Doctor Who: The Visitation: Special Edition
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The Fifth Doctor four-parter The Visitation was previously released on DVD in 2004. As before with a Special Edition, I'll link back to the original review, by James Sampson, and then come back to discuss the new discs and the extras.
Review by James Sampson
The Special Edition of The Visitation comprises two dual-layered DVDs, the first encoded for Regions 2 and 4, the second for Region 2 only. Both discs have optional audio-descriptive menus.
The Visitation was shot on 16mm for the location filming and on 625-line colour videotape for the studio work, and was broadcast from two-inch Quad videotapes which still survive. These have been cleaned up and restored for this edition, and the results look very good, as good as they are likely to do, given the very much SD original materials. The DVD transfer is in the ratio of 1.33:1, which you would expect from a television production from 1982.
The soundtrack is the original mono, also restored. It's clear and well-balanced, with Paddy Kingsland's electronic-historical score showing up well. You have the option of playing this serial with an isolated score. Hard-of-hearing subtitles are available for the feature and all of the extras except the commentary. (Hang on to your original DVD if you do want commentary subtitles, as they were included then.). The information subtitles this time are the work of Nicholas Pegg, replacing Richard Molesworth's subtitle track on the original release.
The extras on Disc One are carried over from the 2004 single-disc release. This begins with the commentary, beginning with Peter Davison (real name Peter Moffett) introducing his almost-namesake, the serial's director Peter Moffatt. Janet Fielding, Sarah Sutton and Matthew Waterhouse join in after a few minutes at the point where they appear on screen. An unmoderated five-hander commentary is probably one person too far, with Davison and Fielding dominating the proceedings and indulging in the kind of pisstaking of the events on screen (Michael Robbins's luvviness gets some stick) which tends to characterise their commentary tracks. Peter Moffatt does get to have his say, and Sarah Sutton gets overshadowed a little.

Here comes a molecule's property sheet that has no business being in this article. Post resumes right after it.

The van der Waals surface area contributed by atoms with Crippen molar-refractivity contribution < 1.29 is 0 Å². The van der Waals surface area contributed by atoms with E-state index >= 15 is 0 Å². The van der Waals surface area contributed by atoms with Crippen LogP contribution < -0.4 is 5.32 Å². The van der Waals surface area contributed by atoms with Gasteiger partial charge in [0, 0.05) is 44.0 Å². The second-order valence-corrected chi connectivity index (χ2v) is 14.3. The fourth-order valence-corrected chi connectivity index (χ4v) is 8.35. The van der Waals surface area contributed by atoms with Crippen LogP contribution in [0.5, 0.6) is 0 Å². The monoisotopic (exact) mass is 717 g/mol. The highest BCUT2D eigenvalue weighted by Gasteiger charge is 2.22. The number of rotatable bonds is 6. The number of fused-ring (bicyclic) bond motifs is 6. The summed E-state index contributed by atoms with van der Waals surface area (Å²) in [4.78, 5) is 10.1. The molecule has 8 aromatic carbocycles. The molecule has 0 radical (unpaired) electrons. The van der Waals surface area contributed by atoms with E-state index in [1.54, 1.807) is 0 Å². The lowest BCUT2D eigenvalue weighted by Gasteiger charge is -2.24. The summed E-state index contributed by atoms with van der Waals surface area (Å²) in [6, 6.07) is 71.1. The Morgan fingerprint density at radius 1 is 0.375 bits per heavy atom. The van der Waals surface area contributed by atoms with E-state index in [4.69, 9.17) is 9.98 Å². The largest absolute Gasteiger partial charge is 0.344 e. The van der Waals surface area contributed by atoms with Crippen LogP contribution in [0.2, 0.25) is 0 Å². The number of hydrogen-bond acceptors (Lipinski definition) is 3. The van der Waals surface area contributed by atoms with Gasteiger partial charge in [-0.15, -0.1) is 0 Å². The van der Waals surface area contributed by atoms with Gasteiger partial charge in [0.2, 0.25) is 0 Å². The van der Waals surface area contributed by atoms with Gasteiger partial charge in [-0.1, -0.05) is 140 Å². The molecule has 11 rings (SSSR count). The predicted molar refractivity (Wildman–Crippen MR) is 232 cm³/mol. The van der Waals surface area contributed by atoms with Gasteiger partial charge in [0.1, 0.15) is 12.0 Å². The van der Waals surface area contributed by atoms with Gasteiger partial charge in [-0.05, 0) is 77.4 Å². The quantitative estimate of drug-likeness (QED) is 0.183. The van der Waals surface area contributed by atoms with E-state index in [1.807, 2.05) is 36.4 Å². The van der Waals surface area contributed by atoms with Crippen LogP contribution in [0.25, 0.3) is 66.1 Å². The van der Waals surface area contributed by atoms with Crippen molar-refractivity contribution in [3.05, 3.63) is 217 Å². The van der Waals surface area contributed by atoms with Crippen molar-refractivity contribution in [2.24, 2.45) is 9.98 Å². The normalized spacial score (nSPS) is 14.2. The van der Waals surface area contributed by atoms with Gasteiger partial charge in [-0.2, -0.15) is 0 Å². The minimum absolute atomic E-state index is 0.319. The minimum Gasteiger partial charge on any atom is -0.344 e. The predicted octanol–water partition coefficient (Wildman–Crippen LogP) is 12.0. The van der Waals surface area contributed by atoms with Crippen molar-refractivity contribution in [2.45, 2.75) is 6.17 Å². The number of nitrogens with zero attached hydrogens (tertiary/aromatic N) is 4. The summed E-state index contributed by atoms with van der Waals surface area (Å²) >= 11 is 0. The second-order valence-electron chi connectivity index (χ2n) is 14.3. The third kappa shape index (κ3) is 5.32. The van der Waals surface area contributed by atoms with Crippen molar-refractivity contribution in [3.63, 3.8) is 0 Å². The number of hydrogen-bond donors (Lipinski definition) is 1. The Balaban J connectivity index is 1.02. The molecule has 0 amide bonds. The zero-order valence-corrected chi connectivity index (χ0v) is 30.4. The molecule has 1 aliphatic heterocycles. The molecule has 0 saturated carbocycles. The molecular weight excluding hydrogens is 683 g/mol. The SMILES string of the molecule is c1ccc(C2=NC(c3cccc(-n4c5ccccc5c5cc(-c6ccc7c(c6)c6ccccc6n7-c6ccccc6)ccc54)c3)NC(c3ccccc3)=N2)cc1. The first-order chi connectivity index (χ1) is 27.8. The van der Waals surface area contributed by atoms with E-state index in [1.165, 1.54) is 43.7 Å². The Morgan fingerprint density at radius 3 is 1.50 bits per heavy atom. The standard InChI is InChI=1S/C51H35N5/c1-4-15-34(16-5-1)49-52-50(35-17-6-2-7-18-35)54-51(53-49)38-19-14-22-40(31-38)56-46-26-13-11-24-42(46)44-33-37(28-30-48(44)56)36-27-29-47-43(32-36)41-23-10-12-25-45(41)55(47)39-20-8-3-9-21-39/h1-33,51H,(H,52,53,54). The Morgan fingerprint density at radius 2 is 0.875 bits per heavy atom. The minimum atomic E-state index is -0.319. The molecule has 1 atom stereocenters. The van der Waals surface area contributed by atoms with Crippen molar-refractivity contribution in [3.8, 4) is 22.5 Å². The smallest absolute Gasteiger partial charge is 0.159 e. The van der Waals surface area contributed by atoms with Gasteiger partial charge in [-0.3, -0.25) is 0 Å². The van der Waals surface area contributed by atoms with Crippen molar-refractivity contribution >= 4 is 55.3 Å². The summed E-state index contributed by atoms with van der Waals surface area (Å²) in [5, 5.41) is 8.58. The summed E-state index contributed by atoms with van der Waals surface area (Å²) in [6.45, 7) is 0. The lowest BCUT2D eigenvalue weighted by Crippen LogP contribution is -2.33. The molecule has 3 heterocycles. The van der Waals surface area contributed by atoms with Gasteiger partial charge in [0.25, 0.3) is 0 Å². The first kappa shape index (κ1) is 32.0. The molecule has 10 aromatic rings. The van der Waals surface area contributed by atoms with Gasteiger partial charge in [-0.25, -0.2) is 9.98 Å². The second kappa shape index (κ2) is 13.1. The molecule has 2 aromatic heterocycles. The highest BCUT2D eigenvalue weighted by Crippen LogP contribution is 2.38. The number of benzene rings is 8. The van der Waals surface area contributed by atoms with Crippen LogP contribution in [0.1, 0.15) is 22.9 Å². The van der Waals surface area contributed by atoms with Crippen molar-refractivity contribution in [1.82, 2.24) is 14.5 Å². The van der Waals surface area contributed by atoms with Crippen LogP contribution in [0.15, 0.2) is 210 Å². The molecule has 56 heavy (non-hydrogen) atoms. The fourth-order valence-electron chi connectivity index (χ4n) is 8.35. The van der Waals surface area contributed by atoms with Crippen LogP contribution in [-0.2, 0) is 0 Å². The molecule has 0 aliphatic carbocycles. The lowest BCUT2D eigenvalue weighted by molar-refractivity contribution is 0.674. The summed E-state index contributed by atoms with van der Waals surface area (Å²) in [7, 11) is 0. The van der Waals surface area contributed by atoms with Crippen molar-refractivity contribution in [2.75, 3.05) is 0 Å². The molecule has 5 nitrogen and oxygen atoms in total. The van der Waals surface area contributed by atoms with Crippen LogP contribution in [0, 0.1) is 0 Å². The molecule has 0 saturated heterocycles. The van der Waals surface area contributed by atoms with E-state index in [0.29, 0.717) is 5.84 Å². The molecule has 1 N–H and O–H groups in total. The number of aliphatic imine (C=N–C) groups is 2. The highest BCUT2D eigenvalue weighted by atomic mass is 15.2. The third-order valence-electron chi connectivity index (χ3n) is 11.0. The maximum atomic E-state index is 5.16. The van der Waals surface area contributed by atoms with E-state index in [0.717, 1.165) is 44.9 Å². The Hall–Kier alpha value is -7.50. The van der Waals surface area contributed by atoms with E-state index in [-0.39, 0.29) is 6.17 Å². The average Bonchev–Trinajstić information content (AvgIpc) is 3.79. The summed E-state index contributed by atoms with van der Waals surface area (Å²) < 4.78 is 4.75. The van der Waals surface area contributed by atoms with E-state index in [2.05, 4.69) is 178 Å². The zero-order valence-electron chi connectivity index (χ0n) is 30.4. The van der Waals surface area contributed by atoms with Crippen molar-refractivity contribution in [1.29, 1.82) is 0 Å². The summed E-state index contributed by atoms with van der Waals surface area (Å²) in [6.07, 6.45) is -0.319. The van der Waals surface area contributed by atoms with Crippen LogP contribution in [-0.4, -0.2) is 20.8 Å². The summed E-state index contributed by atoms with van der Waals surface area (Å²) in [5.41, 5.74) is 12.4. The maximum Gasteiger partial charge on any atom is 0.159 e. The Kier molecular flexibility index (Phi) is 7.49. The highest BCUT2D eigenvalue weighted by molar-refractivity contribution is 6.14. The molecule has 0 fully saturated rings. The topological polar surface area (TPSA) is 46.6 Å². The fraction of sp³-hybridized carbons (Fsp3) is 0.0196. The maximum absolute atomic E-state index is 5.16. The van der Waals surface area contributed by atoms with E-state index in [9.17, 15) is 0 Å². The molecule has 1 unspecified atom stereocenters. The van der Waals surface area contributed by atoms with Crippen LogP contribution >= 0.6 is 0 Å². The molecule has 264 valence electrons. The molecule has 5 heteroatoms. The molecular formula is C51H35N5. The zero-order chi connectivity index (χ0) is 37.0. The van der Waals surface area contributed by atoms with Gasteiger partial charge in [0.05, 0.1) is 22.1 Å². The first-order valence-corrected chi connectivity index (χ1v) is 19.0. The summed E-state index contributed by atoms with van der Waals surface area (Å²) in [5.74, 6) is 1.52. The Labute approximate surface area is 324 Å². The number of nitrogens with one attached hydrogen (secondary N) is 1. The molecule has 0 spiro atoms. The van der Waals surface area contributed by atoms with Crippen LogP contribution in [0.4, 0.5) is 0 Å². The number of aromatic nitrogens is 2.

“Directing Who” (26:15) showcases Peter Moffatt, a somewhat undersung Who director, who still directed six stories between 1980 and 1985, clips of which are included. He had worked with Davison previously on All Creatures Great and Small. He was in his early eighties when this was recorded: he passed away in 2007.
“Writing a Final Visitation” (12:52) is an interview with Eric Saward, who talks about his previous career writing for radio. Then-script editor Christopher H. Bidmead asked the BBC Radio Drama department if they could recommend any writers for Who, and Saward's name was put forward. Itinerant actor Richard Mace (Michael Robbins in The Visitation), who functions as an additional companion for this serial, was a character that Saward had used in previous radio plays, though that version of Mace came from the 1880s instead of the 1660s. Saward had not watched the show for some years before he was approached to write for it, and hadn't realised that historical settings had become quite unusual since then. His original title was Plague Rates: "the Visitation" was contemporary slang for the coming of the Great Plague.